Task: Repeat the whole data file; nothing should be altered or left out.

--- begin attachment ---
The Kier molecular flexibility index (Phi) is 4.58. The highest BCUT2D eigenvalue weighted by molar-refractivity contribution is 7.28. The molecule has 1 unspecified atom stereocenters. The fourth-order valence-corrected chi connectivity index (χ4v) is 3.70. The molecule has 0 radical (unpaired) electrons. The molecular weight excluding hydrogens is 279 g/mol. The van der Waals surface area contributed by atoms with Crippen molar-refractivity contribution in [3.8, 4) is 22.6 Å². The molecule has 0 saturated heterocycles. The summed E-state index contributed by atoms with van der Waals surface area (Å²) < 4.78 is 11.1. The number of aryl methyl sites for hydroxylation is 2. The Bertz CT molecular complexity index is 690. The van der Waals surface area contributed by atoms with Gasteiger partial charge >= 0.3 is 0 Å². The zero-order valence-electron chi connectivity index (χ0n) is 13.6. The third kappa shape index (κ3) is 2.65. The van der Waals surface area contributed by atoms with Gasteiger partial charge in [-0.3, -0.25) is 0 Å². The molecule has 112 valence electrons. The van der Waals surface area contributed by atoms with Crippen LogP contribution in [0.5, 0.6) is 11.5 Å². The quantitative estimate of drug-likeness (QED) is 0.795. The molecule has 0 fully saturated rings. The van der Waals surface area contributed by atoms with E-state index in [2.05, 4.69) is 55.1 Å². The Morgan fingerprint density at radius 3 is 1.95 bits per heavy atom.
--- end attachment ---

The Kier molecular flexibility index (Phi) is 4.58. The highest BCUT2D eigenvalue weighted by molar-refractivity contribution is 7.28. The molecule has 1 unspecified atom stereocenters. The fourth-order valence-corrected chi connectivity index (χ4v) is 3.70. The molecule has 0 radical (unpaired) electrons. The molecular weight excluding hydrogens is 279 g/mol. The van der Waals surface area contributed by atoms with Crippen molar-refractivity contribution in [3.8, 4) is 22.6 Å². The molecule has 0 saturated heterocycles. The summed E-state index contributed by atoms with van der Waals surface area (Å²) < 4.78 is 11.1. The number of aryl methyl sites for hydroxylation is 2. The Bertz CT molecular complexity index is 690. The van der Waals surface area contributed by atoms with Gasteiger partial charge >= 0.3 is 0 Å². The zero-order valence-electron chi connectivity index (χ0n) is 13.6. The third kappa shape index (κ3) is 2.65. The van der Waals surface area contributed by atoms with Gasteiger partial charge in [-0.3, -0.25) is 0 Å². The molecule has 112 valence electrons. The van der Waals surface area contributed by atoms with Crippen LogP contribution in [0.5, 0.6) is 11.5 Å². The quantitative estimate of drug-likeness (QED) is 0.795. The molecule has 0 fully saturated rings. The van der Waals surface area contributed by atoms with E-state index in [2.05, 4.69) is 55.1 Å². The Morgan fingerprint density at radius 3 is 1.95 bits per heavy atom.